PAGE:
(as an aside, I’m often reminded – and often keep in mind – when I write reviews, that classic, basic piece of direction we all got from our high school English teachers: don’t just say “it was good” or “I didn’t like it.” EXPLAIN and ANALYSE why you found it good or not. I personally add to that: You can argue anything you like in English, as long as you can back it up.)
If you look at these so-called reviews that Baxter quoted, what do you notice about them? That’s right, you haven’t learnt anything about the book. Therefore, you cannot – or should not – have a good idea of whether you would enjoy this book, or get something out of it, yourself, or even if it’s a good book regardless of one person’s take on it. And reading a book is such a personal, subjective journey – we each of us can only experience a book in our own way, which may not be the way anyone else reads it and experiences it. Which is indeed what those people were writing. It just isn’t that helpful, or indeed, one could argue, that intelligent. So is it trustworthy?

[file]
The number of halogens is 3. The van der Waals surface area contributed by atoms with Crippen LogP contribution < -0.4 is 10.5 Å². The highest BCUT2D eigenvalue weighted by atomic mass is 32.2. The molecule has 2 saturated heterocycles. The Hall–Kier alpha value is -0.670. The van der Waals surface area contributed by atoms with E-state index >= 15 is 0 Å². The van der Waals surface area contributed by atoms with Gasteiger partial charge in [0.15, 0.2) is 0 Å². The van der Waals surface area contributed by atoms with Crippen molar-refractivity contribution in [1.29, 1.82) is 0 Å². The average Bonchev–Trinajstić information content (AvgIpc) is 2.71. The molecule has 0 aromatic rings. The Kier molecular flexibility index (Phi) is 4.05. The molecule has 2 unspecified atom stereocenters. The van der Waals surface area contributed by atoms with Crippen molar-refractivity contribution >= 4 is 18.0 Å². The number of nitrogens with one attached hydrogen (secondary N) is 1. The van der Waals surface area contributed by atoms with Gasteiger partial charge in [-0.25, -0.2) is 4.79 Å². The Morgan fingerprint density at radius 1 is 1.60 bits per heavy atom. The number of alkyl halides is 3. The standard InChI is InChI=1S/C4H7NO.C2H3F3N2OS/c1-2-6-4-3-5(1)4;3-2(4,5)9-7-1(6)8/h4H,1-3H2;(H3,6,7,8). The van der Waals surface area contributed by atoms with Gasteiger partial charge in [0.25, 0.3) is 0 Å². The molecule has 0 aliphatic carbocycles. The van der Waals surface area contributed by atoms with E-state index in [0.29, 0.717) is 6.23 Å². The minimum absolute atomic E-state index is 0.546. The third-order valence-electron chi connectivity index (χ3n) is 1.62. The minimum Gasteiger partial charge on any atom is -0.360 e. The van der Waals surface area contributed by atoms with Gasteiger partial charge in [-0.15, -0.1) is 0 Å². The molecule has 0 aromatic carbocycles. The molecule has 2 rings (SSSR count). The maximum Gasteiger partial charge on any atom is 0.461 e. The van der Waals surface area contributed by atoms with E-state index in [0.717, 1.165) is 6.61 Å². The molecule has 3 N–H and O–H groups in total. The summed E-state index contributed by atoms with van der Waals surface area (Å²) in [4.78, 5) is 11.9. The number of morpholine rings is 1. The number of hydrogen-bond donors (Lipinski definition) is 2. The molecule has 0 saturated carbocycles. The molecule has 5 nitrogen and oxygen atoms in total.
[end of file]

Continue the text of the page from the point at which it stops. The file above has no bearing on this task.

Baxter describes a well-written – or trustworthy – review as having two distinctions:
[first that] the reviewer manages to assert somehow that the book under discussion is of some importance for one reason or another; and second, a good review provides a formal description of the book’s properties, so that you could reconstruct it from the reviewer’s sketch of it. This description is not the same as a plot summary, although a plot summary may figure into it. What a formal description does is to show what a book is about in relation to the form in which the subject matter has been shaped or located. In order to write such a review, let’s say of a novel, you have to have a basic idea of how novels are constructed; you have to have the technical knowledge that allows you to stand back from the book and to say how a book is put together.